SHARKS make much better business partners than they do dinner guests.
And they do get you your bonus if they're alive deep in the pocket and in the seas around us, in all colours, shapes and sizes for the rest of our lives and that of our children.
Ministry of Fisheries and Forests statistics show that earnings from shark fin exports from Fiji to the world's shark fin capital Hong Kong pale in comparison to earnings from the shark-diving industry in Fiji.
The annual income from shark's fin trading averages $F8million while income generated by the shark-diving industry is at $US42million ($F75million), according to the recently-released study by the Australian Institute of Marine Science.
But while the export price of shark's fin has increased, from $HK377.12 ($F89.57) per kilo in 2001 to $HK678.30 ($F161) in 2011, and the shark-diving industry continues to reap bigger rewards with the growing popularity of Fiji to the world, the sharks are getting smaller and disappearing from some areas.
That reality, put on paper by the ministry for Cabinet to discuss and decide on a shark sanctuary for Fiji's 1.2-square-kilometre Exclusive Economic Zone, has raised the concern of marine lovers and dependents who stress the need to save the sharks.
The increasingly smaller sizes of shark's fins headed to Hong Kong, through which more than half of the world's shark fins is traded, shows the sharks being caught are smaller in size than in the past as the number of larger sharks decline.
The ministry said that while the shark catches are rising steadily, the weight of shark fin exports is dropping.
"The harvest rate is unsustainable. All shark species caught exhibit declining average sizes, which confirm that populations are gradually being depleted," it said.
Shark fins from Fiji are first sent to Hong Kong and then moved to mainland China for processing at cheap labour.
They are sent back to Hong Kong for added value and sold back to mainland China, Taiwan and other Asian countries.
A bowl of shark fin soup in Hong Kong can cost up to $US100 ($F174).
Dr Mark Meekan, a principal research scientist who co-authored the Australian Institute of Marine Science study, The Socio-Economic Value of the Shark-Diving Industry in Fiji, said sharks have a survival problem.
"They really can't handle a lot of fishing pressure," he said in an interview with the ABC.
"They're not like other fish, they are very long lived and quite slow growing, many of them live 30, 40 years or so, and they only have a few pups every year.
"That means if you put a lot of fishing pressure on them they disappear pretty quickly. Now when you've got a tourism industry that might depend on them being there that's obviously a bit of a problem. So a shark sanctuary's a pretty good idea.
"There's a growing recognition really that it's much, much better to preserve these animals and use them in a sustainable way rather than having a once-off profit when these animals are dead and turn up on a plate."
Dr Meekan, who has just completed a survey of the potential of white tip shark diving in Fiji, told the ABC that while doing the study they interviewed hundreds of divers around Fiji and asked them about what they were there to see.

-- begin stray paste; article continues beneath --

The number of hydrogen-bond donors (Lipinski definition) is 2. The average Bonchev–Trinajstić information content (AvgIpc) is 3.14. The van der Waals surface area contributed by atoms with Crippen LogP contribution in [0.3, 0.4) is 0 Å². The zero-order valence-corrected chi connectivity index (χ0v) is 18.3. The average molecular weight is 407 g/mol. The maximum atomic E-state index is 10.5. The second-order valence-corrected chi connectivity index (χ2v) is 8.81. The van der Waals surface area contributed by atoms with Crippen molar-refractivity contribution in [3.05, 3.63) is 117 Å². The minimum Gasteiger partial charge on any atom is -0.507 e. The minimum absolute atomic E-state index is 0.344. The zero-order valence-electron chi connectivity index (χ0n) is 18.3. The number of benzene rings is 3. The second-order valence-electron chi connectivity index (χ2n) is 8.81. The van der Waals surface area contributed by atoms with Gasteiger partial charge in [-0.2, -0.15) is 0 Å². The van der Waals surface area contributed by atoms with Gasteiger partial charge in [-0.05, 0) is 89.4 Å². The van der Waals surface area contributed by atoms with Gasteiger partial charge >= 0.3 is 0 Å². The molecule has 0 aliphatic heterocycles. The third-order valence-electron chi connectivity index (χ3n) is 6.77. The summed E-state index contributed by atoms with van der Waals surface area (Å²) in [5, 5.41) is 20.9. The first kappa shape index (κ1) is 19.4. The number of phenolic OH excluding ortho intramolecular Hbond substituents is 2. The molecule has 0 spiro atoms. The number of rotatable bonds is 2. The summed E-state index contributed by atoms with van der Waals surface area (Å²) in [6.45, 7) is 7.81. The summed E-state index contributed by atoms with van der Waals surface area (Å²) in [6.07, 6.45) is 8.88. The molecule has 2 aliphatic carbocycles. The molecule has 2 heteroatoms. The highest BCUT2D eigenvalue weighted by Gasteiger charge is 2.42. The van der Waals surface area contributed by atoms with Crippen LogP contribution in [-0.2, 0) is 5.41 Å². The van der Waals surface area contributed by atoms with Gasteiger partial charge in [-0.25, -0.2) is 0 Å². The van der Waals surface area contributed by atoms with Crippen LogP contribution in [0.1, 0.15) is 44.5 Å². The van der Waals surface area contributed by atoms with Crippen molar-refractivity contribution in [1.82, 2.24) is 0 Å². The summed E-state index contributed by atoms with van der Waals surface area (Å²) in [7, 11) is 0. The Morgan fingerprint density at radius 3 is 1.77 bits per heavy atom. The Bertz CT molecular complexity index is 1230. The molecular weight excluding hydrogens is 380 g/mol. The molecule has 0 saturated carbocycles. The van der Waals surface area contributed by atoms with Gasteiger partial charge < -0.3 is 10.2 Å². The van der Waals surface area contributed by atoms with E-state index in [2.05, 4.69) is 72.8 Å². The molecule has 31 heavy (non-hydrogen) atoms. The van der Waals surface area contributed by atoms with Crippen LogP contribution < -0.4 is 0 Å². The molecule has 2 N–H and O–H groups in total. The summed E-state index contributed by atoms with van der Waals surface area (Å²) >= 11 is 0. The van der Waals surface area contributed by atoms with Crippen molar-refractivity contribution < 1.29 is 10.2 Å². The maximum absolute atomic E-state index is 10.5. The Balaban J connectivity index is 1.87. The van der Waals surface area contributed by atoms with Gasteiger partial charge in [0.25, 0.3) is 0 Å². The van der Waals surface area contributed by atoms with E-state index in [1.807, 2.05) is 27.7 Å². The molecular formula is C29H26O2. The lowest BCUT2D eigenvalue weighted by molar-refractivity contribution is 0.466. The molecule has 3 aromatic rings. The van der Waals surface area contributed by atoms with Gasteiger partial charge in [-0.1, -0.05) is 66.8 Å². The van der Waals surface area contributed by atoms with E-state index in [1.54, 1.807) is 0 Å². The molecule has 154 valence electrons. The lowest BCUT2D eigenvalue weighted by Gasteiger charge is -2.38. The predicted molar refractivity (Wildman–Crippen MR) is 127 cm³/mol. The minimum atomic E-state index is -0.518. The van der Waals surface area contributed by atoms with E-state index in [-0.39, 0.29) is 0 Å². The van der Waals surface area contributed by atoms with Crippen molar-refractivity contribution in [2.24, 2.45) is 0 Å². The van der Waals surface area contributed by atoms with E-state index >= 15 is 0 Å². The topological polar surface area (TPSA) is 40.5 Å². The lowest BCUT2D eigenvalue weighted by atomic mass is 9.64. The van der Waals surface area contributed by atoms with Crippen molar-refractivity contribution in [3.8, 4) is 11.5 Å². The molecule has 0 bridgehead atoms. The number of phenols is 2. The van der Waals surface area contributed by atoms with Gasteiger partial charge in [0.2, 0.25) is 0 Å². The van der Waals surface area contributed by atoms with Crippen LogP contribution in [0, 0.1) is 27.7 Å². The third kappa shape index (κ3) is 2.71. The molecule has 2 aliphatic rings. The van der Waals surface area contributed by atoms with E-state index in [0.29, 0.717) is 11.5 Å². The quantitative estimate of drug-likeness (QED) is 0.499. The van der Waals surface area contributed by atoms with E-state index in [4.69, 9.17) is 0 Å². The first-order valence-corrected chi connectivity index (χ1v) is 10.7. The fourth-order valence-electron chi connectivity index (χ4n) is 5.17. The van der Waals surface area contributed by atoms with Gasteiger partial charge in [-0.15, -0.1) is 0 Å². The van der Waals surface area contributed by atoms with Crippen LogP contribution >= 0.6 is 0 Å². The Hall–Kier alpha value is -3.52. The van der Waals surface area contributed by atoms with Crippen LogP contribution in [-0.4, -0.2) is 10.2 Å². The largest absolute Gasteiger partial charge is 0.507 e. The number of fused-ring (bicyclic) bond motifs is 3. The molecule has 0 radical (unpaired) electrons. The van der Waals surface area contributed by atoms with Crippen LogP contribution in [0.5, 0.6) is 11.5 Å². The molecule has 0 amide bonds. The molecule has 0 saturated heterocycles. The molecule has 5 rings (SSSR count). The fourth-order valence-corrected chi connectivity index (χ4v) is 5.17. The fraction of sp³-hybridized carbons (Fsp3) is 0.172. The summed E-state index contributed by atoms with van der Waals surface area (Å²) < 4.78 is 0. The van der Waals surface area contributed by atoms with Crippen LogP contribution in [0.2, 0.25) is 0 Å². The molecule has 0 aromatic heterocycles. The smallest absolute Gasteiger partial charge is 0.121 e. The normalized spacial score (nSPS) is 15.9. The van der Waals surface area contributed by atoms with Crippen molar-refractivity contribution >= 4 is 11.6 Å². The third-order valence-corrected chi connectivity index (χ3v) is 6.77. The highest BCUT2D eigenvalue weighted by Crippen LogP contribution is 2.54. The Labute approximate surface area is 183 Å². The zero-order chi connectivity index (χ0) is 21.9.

"It turns out they were there to see sharks," he said, highlighting Pacific Harbour as one of the more famous dive sites.
"In fact, diving tourism and tourism to see sharks happens everywhere in Fiji."
Dr Meekan said it was difficult to change the perception and fear people had of sharks.
"... people have a very visceral fear of being eaten by things, that's something that evolution over a few million years has ensured," he said.
"At the same time we're actually fascinated by these animals as well, and maybe it's tapping into that fascination that's the really important thing. Hundreds and thousands of people go diving every year with sharks and the number of attacks are very, very few. In fact, more people are killed each year by vending machines believe it or not than they are by sharks.
"We actually kill ourselves around 70-odd million sharks a year, mostly for the shark fin soup trade.
"The number of human fatalities from sharks you can actually list on one hand."
"Although those events are tragic we really need to do something about the conservation of sharks I guess if they're going to be around for future generations to look at and admire."
While Cabinet waits to discuss a shark sanctuary, shark advocates are not sitting back, visiting schools around the country to raise awareness among Fiji's future generations.
"Time is the essense. The sharks are dying slowly and we need to move fast. Once they're gone, they're gone. And with it all that we have, our cultural identity, our marine ecosystem, our future," said Manoa Rasigatale, who is among a group of loyal campaigners spreading the shark conservation gospel.
Mr Rasigatale said it was important for Fijians to share their knowledge on sharks, whose meat is openly sold locally at markets around the country.
Local fishermen have joined commercial liners in the rush for shark fin money with no regard for the sustainability of the ecosystem.
"Once butchered, it will no longer bring awe, joy or inspiration to anyone," said Rasigatale.
"No one can catch and release it, no one can photograph it from above or under the water, and through it no one will marvel as to what a miracle nature is."
If protected by legislation, Fiji's sharks will appear more frequently, the divers follow in bigger numbers and livelihoods can flourish.
Shark feeding may a contentious practice but visiting sharks on their own turf especially in the areas where they congregate to breed, feed and give birth is not.
Everything down there is ensured longevity and there for the world to see forever.
This is where the real value is.